Type 2 diabetes in children is a chronic disease that affects the way your child's body processes sugar (glucose). It's important to manage your child's diabetes because its long-term consequences can be disabling or even life-threatening.
Type 2 diabetes is more commonly associated with adults. In fact, it used to be called adult-onset diabetes. But type 2 diabetes in children is on the rise, fueled largely by the obesity epidemic.
There's plenty you can do to help manage or prevent type 2 diabetes in children. Encourage your child to eat healthy foods, get plenty of physical activity and maintain a healthy weight. If diet and exercise aren't enough to control type 2 diabetes in children, oral medication or insulin treatment may be needed.
Type 2 diabetes in children may develop gradually. About 40 percent of children who have type 2 diabetes have no signs or symptoms and are diagnosed during routine physical exams.
Other children might experience:
- Increased thirst and frequent urination. Excess sugar building up in your child's bloodstream pulls fluid from tissues. As a result your child might be thirsty — and drink and urinate more than usual.
- Weight loss. Without the energy that sugar supplies, muscle tissues and fat stores simply shrink. However, weight loss is less common in children with type 2 diabetes than in children with type 1 diabetes.
- Fatigue. Lack of sugar in your child's cells might make him or her tired and lethargic.
- Blurred vision. If your child's blood sugar is too high, fluid may be pulled from the lenses of your child's eyes. Your child might be unable to focus clearly.
- Slow-healing sores or frequent infections. Type 2 diabetes affects your child's ability to heal and resist infections.
When to see a doctor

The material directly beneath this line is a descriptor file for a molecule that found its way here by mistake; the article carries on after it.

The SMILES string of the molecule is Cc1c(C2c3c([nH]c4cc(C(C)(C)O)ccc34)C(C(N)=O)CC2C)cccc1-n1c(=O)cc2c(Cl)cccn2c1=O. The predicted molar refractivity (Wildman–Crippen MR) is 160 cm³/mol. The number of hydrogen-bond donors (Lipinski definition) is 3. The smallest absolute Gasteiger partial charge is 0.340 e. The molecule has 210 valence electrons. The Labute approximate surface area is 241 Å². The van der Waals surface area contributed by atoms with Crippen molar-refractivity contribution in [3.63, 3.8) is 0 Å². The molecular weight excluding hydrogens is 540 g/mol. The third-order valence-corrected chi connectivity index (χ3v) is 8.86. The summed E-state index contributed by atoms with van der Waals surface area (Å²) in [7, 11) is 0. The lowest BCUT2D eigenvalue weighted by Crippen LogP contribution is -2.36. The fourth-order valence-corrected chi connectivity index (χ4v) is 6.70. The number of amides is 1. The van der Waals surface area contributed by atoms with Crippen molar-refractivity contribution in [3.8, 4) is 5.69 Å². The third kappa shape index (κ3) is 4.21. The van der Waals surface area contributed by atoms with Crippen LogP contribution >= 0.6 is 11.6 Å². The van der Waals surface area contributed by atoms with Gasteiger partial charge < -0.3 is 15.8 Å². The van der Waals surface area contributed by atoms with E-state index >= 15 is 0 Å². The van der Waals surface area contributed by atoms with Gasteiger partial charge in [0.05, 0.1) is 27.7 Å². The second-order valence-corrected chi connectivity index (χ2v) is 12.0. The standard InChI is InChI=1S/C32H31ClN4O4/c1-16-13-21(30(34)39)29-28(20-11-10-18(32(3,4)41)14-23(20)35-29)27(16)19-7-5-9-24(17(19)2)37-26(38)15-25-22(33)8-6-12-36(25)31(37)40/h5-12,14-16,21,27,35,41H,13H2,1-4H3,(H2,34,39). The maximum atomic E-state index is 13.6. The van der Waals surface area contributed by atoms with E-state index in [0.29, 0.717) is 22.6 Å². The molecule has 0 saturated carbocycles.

See your child's doctor if you notice any of the signs or symptoms of type 2 diabetes. Undiagnosed, the disease can cause serious damage. Diabetes screening is recommended for all children and adolescents who are overweight and have at least two other risk factors for type 2 diabetes.
The exact cause of type 2 diabetes is unknown. But family history and genetics appear to play an important role. Inactivity and excess fat — especially abdominal fat — also seem to be important factors.
What is clear is that people with type 2 diabetes don't process glucose properly anymore. As a result, sugar accumulates in the bloodstream instead of doing its normal job of fueling the cells that make up muscles and other tissues.
Most of the glucose in people's bodies comes from the food they eat. When food is digested, sugar enters the bloodstream. Moving sugar from the bloodstream to the body's cells requires a hormone (insulin).
Insulin comes from the pancreas, a gland located behind the stomach. The pancreas secretes insulin into the bloodstream after a person eats.
As insulin circulates, it allows sugar to enter the cells — and lowers the amount of sugar in the bloodstream. As the blood sugar level drops, so does the secretion of insulin from the pancreas.